Quick Ways to Build Equity: Equity is the percentage of market value that you own in your home. Your lender owns the rest, so your goal should be to pay the lender’s share (the principal) down and build your share (equity) up.
You don’t need to go to extreme lengths to pay down your mortgage. Just follow these few easy tips:
- Buy wisely. Buy as much home as you can without straining your resources, so you can occupy your home longer. Moving and closing costs eat away equity.
- Pay a little extra. Pay a little more every month toward reducing your principal. Use bonuses or cash back on your credit cards to apply to your mortgage. Making one extra payment a year could shorten your loan payoff by as much as four years, saving you thousands of dollars in interest.
- Pay off other debts. Don’t incur new debt. Spend less on automobiles, dinners out and other expenses. Pay off credit cards and student loans as quickly as you can, so you’ll have more money available to pay toward your mortgage.
- Make improvements. Keeping your home repaired and updated helps you preserve equity by making market value higher.
- Let time work for you. Think of your home as a savings account where the money you put in can be retrieved one day – with interest. Historically, homes have increased in value as much as three percent a year in normal markets, which is a great way to build instant equity.
Too many Clothes, No Down Payment: Crazy fashion trends do more than strain closet space. They can sometimes send the message that trendiness is more important than building wealth. Here’s to save the money you spend on new clothes for something more rewarding – a down payment on your own home.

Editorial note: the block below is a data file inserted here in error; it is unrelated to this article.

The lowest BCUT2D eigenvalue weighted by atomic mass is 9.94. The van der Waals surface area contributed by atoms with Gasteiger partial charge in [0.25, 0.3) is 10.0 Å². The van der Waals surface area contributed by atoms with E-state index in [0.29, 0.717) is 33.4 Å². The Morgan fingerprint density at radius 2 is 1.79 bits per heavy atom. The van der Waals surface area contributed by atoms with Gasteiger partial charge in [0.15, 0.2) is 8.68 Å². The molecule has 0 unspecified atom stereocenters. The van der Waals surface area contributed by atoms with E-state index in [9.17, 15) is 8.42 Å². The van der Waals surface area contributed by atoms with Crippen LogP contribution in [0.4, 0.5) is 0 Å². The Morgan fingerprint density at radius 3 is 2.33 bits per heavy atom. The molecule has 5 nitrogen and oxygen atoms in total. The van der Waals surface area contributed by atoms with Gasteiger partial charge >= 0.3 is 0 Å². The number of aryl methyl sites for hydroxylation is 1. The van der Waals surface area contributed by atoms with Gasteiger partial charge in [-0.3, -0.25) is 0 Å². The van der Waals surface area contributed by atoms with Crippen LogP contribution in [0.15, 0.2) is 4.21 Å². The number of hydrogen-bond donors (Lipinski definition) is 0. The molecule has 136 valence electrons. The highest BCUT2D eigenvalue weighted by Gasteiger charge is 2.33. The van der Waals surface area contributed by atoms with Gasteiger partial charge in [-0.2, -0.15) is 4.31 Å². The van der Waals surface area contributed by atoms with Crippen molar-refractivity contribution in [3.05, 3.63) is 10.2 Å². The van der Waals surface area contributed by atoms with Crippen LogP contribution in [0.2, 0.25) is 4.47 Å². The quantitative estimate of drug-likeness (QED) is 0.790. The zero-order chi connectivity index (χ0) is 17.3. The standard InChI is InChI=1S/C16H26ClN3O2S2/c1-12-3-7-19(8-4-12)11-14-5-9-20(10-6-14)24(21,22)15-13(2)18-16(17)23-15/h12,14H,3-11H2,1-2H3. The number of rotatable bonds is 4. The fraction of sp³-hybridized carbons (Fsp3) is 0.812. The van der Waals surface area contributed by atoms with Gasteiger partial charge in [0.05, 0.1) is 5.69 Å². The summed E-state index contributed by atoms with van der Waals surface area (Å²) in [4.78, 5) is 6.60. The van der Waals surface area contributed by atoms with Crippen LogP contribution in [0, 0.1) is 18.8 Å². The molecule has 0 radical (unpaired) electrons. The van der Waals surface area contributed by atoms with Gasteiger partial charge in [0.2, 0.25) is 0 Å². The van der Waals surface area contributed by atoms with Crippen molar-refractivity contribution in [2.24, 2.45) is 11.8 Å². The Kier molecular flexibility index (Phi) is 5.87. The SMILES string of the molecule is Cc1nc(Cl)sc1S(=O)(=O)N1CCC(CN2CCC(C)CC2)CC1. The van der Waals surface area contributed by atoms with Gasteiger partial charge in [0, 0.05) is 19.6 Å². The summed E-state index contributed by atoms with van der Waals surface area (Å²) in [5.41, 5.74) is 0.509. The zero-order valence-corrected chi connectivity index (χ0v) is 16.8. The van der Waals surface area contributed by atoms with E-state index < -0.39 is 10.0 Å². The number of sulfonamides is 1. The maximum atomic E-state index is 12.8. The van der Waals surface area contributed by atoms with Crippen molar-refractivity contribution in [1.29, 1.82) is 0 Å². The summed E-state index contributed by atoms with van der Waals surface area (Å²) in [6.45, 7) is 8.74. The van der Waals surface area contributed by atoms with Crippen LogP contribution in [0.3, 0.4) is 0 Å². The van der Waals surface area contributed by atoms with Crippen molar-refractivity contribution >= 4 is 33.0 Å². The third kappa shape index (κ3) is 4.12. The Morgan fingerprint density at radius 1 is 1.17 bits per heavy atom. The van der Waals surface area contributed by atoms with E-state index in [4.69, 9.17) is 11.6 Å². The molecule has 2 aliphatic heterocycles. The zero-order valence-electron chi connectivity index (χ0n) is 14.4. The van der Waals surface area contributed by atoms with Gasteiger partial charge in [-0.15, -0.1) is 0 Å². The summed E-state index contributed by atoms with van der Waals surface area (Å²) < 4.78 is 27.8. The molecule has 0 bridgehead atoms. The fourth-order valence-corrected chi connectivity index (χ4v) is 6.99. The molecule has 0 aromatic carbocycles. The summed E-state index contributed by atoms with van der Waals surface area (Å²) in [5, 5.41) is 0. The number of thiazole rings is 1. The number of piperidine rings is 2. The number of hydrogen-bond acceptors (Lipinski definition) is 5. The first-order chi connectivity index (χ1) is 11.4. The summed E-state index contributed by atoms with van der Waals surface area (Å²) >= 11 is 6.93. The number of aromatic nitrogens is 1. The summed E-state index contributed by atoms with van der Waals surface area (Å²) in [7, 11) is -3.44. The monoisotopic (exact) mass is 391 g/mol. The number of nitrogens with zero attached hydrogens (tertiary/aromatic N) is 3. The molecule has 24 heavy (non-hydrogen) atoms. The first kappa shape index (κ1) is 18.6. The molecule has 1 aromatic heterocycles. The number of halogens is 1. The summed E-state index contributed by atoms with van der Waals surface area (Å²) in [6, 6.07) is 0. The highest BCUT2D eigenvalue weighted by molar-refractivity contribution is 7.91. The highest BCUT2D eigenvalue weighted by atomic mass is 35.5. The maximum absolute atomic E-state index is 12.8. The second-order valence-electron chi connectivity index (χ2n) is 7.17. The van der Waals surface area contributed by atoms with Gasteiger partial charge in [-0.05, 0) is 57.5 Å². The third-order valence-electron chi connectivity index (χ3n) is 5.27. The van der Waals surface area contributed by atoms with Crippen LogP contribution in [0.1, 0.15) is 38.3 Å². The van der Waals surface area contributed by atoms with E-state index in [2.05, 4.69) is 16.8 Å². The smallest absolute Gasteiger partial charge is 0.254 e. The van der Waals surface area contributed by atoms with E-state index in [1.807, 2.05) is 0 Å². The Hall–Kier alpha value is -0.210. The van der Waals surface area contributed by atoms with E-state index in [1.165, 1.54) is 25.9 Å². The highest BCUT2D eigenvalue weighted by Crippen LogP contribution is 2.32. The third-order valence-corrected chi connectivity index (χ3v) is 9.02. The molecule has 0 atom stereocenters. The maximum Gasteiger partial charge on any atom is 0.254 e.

Reduce your wardrobe. Consign, donate or give away clothes you haven’t worn in a year or two. Keep anything that goes with at least three other items, like a jacket that works with a dress, skirt and blouse, or jeans.
Take better care. Fast fashion doesn’t last, so when you wash clothes, turn pants, skirts and blouses inside out first. Don’t use wire hangers. Fold knits instead of hanging them. Your clothes will look better and last longer.
Buy less. If you buy something for $100, look at how long the season is to wear it (four months) and how many times you’ll actually wear it (17). Take the cost ($100) and divide by the number of wearings. That’s a tax of $5.88 every time you wear it.
Bank the money. If you spend $200 a month on clothes, try a year without buying anything new and let that $200 multiply in a savings account, 401K, or CD. That’s $2,400 that could grow with compound interest and investment growth. In three years, you could have over $10,000 or more and that’s a good start toward owning a home.
Rainy Day Projects For Your Home
April showers bring May flowers, but they also give you time to check a few things off your to do list on a rainy weekend. Here are a few projects you can get done:
- Spring clean. Dust all the blinds, wipe down the quarter-round molding, and clean under the beds and furniture you haven’t moved in a while.
- Organize your closets. Unless you’re extremely neat all the time, you’re bound to have items you can sort. Create sections or piles to keep, throw away, and donate. Getting rid of clutter makes you feel good and it also makes your home look better.
- Paint something. Paint may take longer to dry in wet weather but it’s still fun to sand and finish an old table or spruce up a nightstand. Get your house paint from the garage and touch up dings on the doors and walls. Or paint some small terra cotta pots and fill them with plants for your kitchen window.
- Fix something. Even if you don’t know how, it’s time to stop that leaky faucet or install that new sink. Just visit the Internet for instructions or invite a knowledgeable friend to help, and then serve them dinner.
- Make updating plans. A rainy day is a good time to assess your home and think about projects you want to do later. Make a wish list of things you want to accomplish, like updating the kitchen or finding new lamps for the den.